Use this URL to cite or link to this record in EThOS: http://ethos.bl.uk/OrderDetails.do?uin=uk.bl.ethos.628546
Title: Delayed HIV testing in HIV-positive sub-Saharan Africans
Author: Howells, Jessica
ISNI:       0000 0004 5346 1652
Awarding Body: Royal Holloway, University of London
Current Institution: Royal Holloway, University of London
Date of Award: 2014
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Abstract:
There is evidence that some sub-Saharan African individuals suspect that they are HIV positive before diagnosis but delay being tested for HIV. This increases the likelihood of being diagnosed late (with a severely compromised immune system), a phenomenon that has been observed in sub-Saharan Africans diagnosed in the UK. Late diagnosis has negative personal and public health consequences. There is a lack of understanding of the psychological processes associated with delayed HIV-testing. This study used a Grounded Theory methodology. It aimed to produce a theoretical model to explain the psychological processes associated with delayed HIV testing in sub-Saharan Africans in the UK but also how these processes changed over time and contributed to the decision to test. Seven HIV-positive sub-Saharan African individuals from a London HIV clinic and one from a HIV charity were interviewed about their experiences. Analysis led to the development of a theoretical model of delayed HIV testing. This model consisted of three theoretical codes: moving in and out of uncertainty about HIV infection; preferring not to know HIV status; and making the decision to test for HIV. Participants' HIV risk perception fluctuated and was characterised by uncertainty. This, in combination with a preference to not know their HIV status due to a number of feared consequences of being HIV-positive, deterred them from testing. Participants' thoughts and feelings about knowing their HIV status changed over time. These changes were that they: wanted certainty, had hope of being HIV-negative and/or a hope for treatment and life and preparing for and accepting a potentially positive result. The findings can inform interventions to reduce delayed testing and suggest: a) intervening with ambivalence on an individual level and b) promoting awareness of HIV c) promoting the benefits of testing/costs of not testing at a population level. The findings are discussed in relation to existing research and theory. Strengths and limitations of the study are discussed, as are clinical implications and suggestions for future research.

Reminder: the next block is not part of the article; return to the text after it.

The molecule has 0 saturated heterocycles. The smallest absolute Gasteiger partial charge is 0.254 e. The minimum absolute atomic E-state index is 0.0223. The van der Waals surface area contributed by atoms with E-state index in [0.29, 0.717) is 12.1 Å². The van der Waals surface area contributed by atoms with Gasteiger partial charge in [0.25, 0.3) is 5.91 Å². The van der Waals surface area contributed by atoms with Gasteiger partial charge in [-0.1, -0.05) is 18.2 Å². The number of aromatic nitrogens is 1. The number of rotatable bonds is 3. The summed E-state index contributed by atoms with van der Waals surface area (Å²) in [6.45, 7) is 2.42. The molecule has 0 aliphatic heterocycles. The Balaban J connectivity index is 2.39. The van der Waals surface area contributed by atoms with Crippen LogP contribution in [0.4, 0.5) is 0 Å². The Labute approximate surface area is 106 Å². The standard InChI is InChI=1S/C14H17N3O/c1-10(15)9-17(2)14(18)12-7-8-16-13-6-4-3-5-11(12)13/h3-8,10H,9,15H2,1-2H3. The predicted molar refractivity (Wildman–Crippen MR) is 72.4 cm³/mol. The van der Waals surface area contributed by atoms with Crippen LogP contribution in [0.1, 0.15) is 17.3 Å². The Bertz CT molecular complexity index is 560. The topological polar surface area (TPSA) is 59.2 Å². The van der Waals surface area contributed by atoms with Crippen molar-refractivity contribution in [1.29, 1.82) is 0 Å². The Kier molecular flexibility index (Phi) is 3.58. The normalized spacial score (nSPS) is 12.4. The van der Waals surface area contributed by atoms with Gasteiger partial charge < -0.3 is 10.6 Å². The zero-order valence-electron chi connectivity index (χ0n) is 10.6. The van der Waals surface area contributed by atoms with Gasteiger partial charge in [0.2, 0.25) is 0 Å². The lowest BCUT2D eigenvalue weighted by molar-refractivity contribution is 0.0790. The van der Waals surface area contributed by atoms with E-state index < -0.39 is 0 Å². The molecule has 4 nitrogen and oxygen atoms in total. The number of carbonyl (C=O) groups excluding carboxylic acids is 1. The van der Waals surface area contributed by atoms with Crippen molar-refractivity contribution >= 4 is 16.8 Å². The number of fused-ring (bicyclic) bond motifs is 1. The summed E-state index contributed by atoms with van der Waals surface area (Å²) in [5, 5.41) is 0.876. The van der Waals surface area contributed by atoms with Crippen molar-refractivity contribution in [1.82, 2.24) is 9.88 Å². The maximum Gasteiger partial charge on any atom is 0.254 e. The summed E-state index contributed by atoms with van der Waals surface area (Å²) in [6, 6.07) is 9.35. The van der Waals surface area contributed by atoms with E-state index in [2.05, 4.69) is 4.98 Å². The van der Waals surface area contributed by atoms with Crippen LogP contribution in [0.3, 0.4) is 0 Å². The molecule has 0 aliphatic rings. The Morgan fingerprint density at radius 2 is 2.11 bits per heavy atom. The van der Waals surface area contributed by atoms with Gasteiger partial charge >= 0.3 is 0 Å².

Supervisor: Not available Sponsor: Not available
Qualification Name: Thesis (Ph.D.) Qualification Level: Doctoral
EThOS ID: uk.bl.ethos.628546  DOI: Not available
Keywords: HIV ; HIV-Positive ; Saharan ; Africans ; sub-Saharan Africans ; diagnosis ; HIV testing
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